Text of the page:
J. R. Espley1, P. A. Cloutier1, D. A. Brain2, D. H. Crider3, and M. A. Acuña4
1Department of Physics and Astronomy, Rice University (firstname.lastname@example.org); 2Laboratory for Atmospheric and Space Physics, University of Colorado; 3Catholic University of America, Department of Physics; 4 NASA Goddard Space Flight Center
Because of Mars's lack of an intrinsic global magnetic field, the solar wind interacts directly with the Martian ionosphere.]]The scientists used observations from Mars Global Surveyor's magnetometer instrument. The observations are from an altitude of approximately 400 km covering solar zenith angles from approximately 30 degrees (2 pm) to 150 degrees (2 am). They were then able to calculate the amplitudes, likely directions of propagation (using minimum variance analysis) and senses of polarization for the oscillations. Several intervals chosen from the data illustrate these calculations.
Findings showed that oscillations in the dayside MPB at 400 km are significantly enhanced in amplitude and regularity during the passage of the solar storm, though their general characteristics remain similar. This speculation raises the interesting question of the relative magnitudes of total atmospheric loss due to steady state processes versus that from episodic events such as large solar storms.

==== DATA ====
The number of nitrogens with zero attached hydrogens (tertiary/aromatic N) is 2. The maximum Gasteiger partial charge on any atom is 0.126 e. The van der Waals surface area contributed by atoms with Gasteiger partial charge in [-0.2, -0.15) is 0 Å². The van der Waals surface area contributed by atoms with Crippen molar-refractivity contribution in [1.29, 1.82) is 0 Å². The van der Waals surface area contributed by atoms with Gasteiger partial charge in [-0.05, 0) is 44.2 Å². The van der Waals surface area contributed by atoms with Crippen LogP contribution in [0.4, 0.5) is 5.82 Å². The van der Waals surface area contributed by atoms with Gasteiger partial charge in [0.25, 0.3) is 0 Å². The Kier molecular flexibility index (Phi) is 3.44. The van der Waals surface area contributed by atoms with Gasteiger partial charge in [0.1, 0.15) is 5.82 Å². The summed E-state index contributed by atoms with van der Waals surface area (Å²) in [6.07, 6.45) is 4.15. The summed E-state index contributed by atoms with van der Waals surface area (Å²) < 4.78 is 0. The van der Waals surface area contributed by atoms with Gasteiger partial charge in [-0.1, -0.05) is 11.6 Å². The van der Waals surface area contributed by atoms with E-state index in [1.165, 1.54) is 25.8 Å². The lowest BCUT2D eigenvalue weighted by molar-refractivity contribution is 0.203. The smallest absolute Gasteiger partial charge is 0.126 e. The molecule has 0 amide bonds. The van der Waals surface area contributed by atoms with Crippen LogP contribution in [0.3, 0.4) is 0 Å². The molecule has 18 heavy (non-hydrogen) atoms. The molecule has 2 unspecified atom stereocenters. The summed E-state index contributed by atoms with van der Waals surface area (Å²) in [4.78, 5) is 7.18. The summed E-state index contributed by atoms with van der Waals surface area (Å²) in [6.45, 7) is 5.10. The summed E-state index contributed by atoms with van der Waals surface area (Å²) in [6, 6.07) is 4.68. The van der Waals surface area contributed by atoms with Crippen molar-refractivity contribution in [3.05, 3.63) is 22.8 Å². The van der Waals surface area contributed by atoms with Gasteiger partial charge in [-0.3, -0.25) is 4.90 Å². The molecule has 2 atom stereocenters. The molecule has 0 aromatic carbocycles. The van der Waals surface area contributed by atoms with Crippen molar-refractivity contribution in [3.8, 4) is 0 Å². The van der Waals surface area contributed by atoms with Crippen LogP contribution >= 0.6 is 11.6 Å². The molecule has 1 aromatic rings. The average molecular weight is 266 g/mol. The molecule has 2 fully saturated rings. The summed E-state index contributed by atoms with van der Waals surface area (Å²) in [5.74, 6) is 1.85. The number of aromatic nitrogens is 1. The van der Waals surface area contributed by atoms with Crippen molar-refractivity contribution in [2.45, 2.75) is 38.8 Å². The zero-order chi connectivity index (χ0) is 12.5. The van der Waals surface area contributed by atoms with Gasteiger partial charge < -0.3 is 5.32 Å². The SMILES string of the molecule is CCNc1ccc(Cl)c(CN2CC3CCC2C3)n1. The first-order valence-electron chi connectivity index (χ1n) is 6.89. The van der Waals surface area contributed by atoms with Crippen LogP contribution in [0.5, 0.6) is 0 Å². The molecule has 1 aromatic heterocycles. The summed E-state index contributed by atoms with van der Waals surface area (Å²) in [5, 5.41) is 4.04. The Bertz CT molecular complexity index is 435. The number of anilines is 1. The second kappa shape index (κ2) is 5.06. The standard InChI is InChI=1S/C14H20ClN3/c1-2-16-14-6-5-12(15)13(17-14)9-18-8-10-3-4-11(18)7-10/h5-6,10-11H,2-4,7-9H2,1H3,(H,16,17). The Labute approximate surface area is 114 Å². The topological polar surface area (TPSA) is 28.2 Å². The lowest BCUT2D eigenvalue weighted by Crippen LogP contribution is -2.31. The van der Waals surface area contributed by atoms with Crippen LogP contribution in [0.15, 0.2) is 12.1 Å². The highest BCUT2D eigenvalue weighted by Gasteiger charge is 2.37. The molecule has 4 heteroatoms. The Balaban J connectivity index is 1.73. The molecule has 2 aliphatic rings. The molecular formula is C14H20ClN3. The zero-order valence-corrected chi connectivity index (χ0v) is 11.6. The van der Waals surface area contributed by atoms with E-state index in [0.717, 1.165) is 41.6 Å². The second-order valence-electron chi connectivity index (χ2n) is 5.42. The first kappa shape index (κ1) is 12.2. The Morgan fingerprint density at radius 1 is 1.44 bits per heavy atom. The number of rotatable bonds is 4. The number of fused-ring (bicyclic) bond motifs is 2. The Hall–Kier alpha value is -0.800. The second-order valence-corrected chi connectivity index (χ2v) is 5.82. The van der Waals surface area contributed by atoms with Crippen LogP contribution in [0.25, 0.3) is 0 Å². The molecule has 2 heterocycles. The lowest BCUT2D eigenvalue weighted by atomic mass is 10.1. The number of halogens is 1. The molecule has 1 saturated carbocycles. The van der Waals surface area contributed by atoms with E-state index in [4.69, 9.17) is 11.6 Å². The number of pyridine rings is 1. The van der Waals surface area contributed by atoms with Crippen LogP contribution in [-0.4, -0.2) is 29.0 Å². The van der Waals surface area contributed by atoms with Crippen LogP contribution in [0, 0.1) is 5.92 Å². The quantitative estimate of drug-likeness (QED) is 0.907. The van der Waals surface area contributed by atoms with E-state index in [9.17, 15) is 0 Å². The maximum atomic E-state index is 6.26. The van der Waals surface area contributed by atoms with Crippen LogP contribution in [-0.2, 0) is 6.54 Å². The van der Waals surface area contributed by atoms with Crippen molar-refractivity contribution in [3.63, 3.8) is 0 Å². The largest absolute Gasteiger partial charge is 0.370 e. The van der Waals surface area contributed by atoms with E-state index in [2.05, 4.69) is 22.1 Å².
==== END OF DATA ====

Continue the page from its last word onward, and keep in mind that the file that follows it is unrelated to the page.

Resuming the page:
Significance to Solar System Exploration
Because of Mars's lack of an intrinsic global magnetic field, the solar wind interacts directly with the Martian ionosphere. This interaction produces plasma and magnetic turbulence. This turbulence is interesting because it is relevant to studies of:
- Atmospheric loss to space -- both contemporary and historical.
- Comparative space physics (both Venus and comets have similar interactions, and these interactions can be contrasted with magnetospheres such as the Earth's).
- Comparison with other possible sources of low frequency oscillations (such as dust devils) detectable at the surface.
Besides the intrinsic scientific interest in understanding what sorts of plasma waves occur under solar storm conditions at Mars, these observations have important implications for atmospheric loss (and therefore climate change) at Mars. Because during the solar storm plasma waves associated with planetary ions in the normally quiet magnetotail were observed, it appears atmospheric loss may be significantly enhanced during large solar storms.
For further information about science highlights and having your research highlighted, please contact Samantha Harvey at NASA's Jet Propulsion Laboratory, Samantha.K.Harvey@jpl.nasa.gov.
Last Updated: 23 February 2011